The National Audubon Society has announced the winning photographs of the 2020 Audubon Photography Awards six prizes and four honorable mentions. The award-winning entries were selected from more than 6,000 submissions from across all 50 states, Washington, D.C., and seven Canadian provinces and territories.
Joanna Lentini, Double-crested Cormorant.
The eleventh year of the contest honored images that evoke the ingenuity, resilience, and beauty of birds small and large, terrestrial and aquatic across four divisions: Professional, Amateur, Youth and Plants for Birds. The winning photos will be featured in future issues of Audubon and Nature’s Best Photography magazines.
Sue Dougherty, Magnificent Frigatebird.
The 2020 contest includes the second year of winning photographs for the Plants for Birds Prize and the Fisher Prize. The Plants for Birds Prize highlights the essential role of native plants and the natural habitat and food sources they provide for birds. The Fisher Prize, named after former creative director of Audubon Kevin Fisher, is awarded to the photo that exemplifies a blend of originality and technical expertise.
Gail Bisson, Bare-throated Tiger-Heron.
As many enjoy the allure and beauty of birds, two-thirds of North American birds are threatened by extinction from climate change according to Audubon’s latest climate science report, Survival by Degrees: 389 Bird Species on the Brink, including species featured in the winning and forthcoming Top 100 collections. Learn more about how climate change will affect the birds in your backyard and communities by entering your zip code into Audubon‘s interactive Birds and Climate Visualizer.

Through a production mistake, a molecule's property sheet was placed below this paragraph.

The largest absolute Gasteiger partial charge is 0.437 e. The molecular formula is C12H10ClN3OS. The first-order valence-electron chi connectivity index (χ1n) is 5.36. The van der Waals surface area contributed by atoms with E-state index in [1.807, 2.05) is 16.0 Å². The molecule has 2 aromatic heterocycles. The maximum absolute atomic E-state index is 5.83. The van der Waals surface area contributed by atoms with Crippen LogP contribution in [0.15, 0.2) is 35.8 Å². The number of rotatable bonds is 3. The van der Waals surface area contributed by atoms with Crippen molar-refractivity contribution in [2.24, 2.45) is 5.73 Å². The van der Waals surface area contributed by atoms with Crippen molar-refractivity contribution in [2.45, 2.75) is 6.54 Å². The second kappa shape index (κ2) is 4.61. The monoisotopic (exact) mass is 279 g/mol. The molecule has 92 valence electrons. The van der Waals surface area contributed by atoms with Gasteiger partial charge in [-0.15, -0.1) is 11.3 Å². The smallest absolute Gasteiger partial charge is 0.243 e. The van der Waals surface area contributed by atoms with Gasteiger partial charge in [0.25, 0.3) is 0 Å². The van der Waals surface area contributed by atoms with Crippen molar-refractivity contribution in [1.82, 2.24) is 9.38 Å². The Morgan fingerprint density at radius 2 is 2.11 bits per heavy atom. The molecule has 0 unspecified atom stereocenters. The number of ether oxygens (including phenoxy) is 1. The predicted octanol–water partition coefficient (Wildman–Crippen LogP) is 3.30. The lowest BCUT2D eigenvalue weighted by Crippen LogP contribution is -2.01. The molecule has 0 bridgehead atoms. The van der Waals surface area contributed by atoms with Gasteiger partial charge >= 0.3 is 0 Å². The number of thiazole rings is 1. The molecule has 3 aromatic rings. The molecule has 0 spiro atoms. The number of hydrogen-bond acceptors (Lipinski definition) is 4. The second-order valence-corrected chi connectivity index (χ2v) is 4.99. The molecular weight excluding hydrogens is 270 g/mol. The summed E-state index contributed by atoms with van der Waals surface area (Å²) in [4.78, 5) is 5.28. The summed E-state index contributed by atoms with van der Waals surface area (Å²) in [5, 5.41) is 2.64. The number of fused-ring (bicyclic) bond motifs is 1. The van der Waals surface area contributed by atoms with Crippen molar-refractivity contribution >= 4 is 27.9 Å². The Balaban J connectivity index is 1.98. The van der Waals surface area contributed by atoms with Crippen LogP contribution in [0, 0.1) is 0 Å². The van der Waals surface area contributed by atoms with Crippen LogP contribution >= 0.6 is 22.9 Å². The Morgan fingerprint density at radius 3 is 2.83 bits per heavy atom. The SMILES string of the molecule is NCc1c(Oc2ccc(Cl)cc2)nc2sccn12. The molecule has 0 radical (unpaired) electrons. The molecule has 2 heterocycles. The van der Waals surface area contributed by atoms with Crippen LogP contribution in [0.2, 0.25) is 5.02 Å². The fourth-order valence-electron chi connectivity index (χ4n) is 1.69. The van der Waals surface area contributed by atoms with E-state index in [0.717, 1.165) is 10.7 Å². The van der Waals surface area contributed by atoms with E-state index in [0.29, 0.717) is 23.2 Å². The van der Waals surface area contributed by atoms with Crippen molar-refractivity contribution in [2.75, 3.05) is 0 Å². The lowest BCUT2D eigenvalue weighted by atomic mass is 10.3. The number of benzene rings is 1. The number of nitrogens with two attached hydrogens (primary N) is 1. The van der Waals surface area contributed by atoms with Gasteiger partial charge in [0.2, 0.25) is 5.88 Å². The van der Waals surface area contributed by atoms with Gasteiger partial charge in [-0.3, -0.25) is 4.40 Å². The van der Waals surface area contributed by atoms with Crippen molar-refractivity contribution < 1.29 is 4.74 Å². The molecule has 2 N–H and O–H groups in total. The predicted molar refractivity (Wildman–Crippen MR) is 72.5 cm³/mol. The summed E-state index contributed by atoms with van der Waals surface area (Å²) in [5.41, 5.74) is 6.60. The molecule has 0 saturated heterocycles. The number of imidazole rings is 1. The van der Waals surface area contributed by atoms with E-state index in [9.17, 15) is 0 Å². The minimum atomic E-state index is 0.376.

Vayun Tiwari, Northern Jacana.
2020 Contest Prizes:
- Grand Prize: $5,000
- Professional Prize: $2,500
- Amateur Prize: $2,500
- Plants for Birds Prize: $2,500
- Fisher Prize: $1,000
- Youth Prize: Six days at the Hog Island Audubon Camp in Maine to become a better birder or bird photographer during the 2021 season (transportation included)
Travis Bonovsky, American Goldfinch on a cup plant.
Meet the 2020 Contest Judges:
- Steve Freligh, publisher, Nature’s Best Photography
- Melissa Groo, wildlife photographer and winner of the 2015 contest’s Grand Prize
- Sabine Meyer, photography director, National Audubon Society
- Allen Murabayashi, chairman and co-founder, PhotoShelter
- John Rowden, senior director of bird-friendly communities, National Audubon Society
- Jason Ward, bird expert and host of "Birds of North America"
Marlee Fuller-Morris, American Dipper.
Judging Criteria & Official Rules:
- Technical quality
- Artistic merit.
- All photographers must follow Audubon’s Guide to Ethical Bird Photography.
Gene Putney, Greater Sage-Grouse.
National Audubon Society protects birds and the places they need, today and tomorrow. Audubon works throughout the Americas using science, advocacy, education, and on-the-ground conservation. State programs, nature centers, chapters, and partners give Audubon an unparalleled wingspan that reaches millions of people each year to inform, inspire, and unite diverse communities in conservation action. A nonprofit conservation organization since 1905, Audubon believes in a world in which people and wildlife thrive.
Bibek Ghosh, Anna’s Hummingbird.
Christopher Smith, Greater Roadrunner.
Natalie Robertson, Tennessee Warbler on an eastern prickly gooseberry.